I have always wanted to write books. Words are a passion –a deliciously bottomless source of fascination.
When I was a teenager we rescued a chestnut mare from a run down riding school. Her name was Duchess. She evolved from an emaciated fearful creature to a gymkhana and show-jumping winner and she and I learned together the meaning of determination and overcoming fear. (Those show jumps are eye-wateringly huge close up.)
Duchess still holds a special place in my heart. In fact I cried when I came across this photo. But as I grew into an adult, Duchess became my sister’s horse and I took on the business of earning an income. My love of words and shorthand bolstered my secretarial skills. My ability to write gave the necessary edge for good grades as a social work student. And as a social work practitioner in child welfare and protection I relished case notes, reports and policies, jumping at any opportunity to write while others grumbled. This was also the time when the building-blocks of stories began to take shape in my mind.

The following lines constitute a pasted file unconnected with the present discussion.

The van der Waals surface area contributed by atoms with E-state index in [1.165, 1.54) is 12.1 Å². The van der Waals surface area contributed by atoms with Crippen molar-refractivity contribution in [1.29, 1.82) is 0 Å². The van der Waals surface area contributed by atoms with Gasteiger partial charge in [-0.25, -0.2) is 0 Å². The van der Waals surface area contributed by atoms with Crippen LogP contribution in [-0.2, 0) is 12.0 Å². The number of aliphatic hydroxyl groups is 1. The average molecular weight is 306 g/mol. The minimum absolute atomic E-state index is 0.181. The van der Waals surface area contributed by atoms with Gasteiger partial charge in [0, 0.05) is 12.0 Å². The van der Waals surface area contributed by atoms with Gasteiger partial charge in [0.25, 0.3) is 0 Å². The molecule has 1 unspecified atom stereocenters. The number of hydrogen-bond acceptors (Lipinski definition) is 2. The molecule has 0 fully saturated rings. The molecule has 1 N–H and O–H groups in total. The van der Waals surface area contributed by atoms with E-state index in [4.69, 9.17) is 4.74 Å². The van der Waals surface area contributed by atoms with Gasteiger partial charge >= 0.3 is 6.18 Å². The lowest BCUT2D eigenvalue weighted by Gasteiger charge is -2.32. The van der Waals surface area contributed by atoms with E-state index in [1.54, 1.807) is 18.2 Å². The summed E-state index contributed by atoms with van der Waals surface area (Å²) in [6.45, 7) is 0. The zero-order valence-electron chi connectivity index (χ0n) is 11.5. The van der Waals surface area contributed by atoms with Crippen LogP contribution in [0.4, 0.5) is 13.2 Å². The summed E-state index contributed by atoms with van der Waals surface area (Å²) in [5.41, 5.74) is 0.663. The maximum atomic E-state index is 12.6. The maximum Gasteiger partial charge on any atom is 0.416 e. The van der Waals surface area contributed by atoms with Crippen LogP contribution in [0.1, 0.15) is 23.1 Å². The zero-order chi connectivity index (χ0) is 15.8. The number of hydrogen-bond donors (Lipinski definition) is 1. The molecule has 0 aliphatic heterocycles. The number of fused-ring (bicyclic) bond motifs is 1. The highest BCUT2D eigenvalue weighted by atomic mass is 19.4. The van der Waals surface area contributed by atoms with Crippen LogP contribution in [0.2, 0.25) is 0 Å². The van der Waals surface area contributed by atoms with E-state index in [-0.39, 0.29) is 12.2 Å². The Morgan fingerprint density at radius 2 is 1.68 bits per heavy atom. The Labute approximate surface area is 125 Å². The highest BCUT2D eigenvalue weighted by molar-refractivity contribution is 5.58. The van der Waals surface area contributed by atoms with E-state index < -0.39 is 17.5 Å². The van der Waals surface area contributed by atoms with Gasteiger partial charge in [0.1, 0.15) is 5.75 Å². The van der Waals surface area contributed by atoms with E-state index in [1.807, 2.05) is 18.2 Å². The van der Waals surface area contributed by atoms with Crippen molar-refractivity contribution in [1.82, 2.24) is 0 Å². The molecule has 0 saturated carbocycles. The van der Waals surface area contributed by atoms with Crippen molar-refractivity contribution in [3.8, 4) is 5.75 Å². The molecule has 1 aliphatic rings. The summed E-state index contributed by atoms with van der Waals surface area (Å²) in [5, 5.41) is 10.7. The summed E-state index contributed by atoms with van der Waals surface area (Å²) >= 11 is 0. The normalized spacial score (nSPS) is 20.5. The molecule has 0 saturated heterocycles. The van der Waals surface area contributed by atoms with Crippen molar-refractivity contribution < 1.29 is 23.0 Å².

When I became a mother I gained new insights into my own childhood and into life and children in general. Parenthood also reinforced the vulnerability and preciousness of children, particularly when they are our own. My stories began to flourish then with extra passion and poignancy.
Once our son grew and work commitments slowed a little (I will always be working at something) I studied professional writing at the Adelaide College of the Arts. So began my debut novel, ‘What Matters Most’. At the same time I won the first writing competition I entered. This created an alarmingly false sense of confidence, speedily shattered by three publishers’ rejections for ‘What Matters Most’.
Then I learned through Fiona McIntosh’s Master Class precisely how to write a novel that publishers and readers would love.
My passion for words and writing, the grit and determination taught to me by my beloved Duchess and life in general, including life as a parent, and my lovely publishing contract with HarperCollins means I am now able to share my stories.
I want to do justice to the children who are my inspiration. And to ensure at the same time that each of these children do not recognise their story within mine. And when my readers close my books and ponder what they have read, I want to be certain they will do so with a sense of joy and abundant hope.